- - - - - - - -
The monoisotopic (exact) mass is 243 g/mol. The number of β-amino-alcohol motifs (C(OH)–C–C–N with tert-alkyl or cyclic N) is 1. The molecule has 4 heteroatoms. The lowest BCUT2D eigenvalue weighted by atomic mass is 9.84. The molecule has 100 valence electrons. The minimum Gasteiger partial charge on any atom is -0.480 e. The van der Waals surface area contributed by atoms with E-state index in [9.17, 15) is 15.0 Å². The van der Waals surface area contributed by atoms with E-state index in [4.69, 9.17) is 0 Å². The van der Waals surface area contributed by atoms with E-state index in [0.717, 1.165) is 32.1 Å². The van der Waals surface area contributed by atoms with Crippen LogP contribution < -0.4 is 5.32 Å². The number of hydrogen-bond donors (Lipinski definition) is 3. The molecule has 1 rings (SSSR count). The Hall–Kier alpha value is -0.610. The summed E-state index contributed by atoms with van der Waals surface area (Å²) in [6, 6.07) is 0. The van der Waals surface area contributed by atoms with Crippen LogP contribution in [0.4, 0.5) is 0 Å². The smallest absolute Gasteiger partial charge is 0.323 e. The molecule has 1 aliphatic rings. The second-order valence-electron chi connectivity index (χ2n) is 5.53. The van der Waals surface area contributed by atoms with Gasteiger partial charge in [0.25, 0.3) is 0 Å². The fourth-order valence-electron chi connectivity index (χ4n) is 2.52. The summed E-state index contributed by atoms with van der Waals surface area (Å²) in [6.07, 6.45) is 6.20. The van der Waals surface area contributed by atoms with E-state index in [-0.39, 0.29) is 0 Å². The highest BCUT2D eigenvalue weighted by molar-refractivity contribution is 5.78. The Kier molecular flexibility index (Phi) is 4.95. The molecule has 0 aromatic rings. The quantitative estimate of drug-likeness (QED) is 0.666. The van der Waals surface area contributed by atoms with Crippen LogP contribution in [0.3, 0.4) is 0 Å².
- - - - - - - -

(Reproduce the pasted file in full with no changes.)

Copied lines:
The monoisotopic (exact) mass is 243 g/mol. The number of β-amino-alcohol motifs (C(OH)–C–C–N with tert-alkyl or cyclic N) is 1. The molecule has 4 heteroatoms. The lowest BCUT2D eigenvalue weighted by atomic mass is 9.84. The molecule has 100 valence electrons. The minimum Gasteiger partial charge on any atom is -0.480 e. The van der Waals surface area contributed by atoms with E-state index in [9.17, 15) is 15.0 Å². The van der Waals surface area contributed by atoms with E-state index in [4.69, 9.17) is 0 Å². The van der Waals surface area contributed by atoms with E-state index in [0.717, 1.165) is 32.1 Å². The van der Waals surface area contributed by atoms with Crippen LogP contribution < -0.4 is 5.32 Å². The number of hydrogen-bond donors (Lipinski definition) is 3. The molecule has 1 rings (SSSR count). The Hall–Kier alpha value is -0.610. The summed E-state index contributed by atoms with van der Waals surface area (Å²) in [6, 6.07) is 0. The van der Waals surface area contributed by atoms with Crippen LogP contribution in [0.4, 0.5) is 0 Å². The smallest absolute Gasteiger partial charge is 0.323 e. The molecule has 1 aliphatic rings. The second-order valence-electron chi connectivity index (χ2n) is 5.53. The van der Waals surface area contributed by atoms with Gasteiger partial charge in [0.25, 0.3) is 0 Å². The fourth-order valence-electron chi connectivity index (χ4n) is 2.52. The summed E-state index contributed by atoms with van der Waals surface area (Å²) in [6.07, 6.45) is 6.20. The van der Waals surface area contributed by atoms with E-state index in [-0.39, 0.29) is 0 Å². The highest BCUT2D eigenvalue weighted by molar-refractivity contribution is 5.78. The Kier molecular flexibility index (Phi) is 4.95. The molecule has 0 aromatic rings. The quantitative estimate of drug-likeness (QED) is 0.666. The van der Waals surface area contributed by atoms with Crippen LogP contribution in [0.3, 0.4) is 0 Å².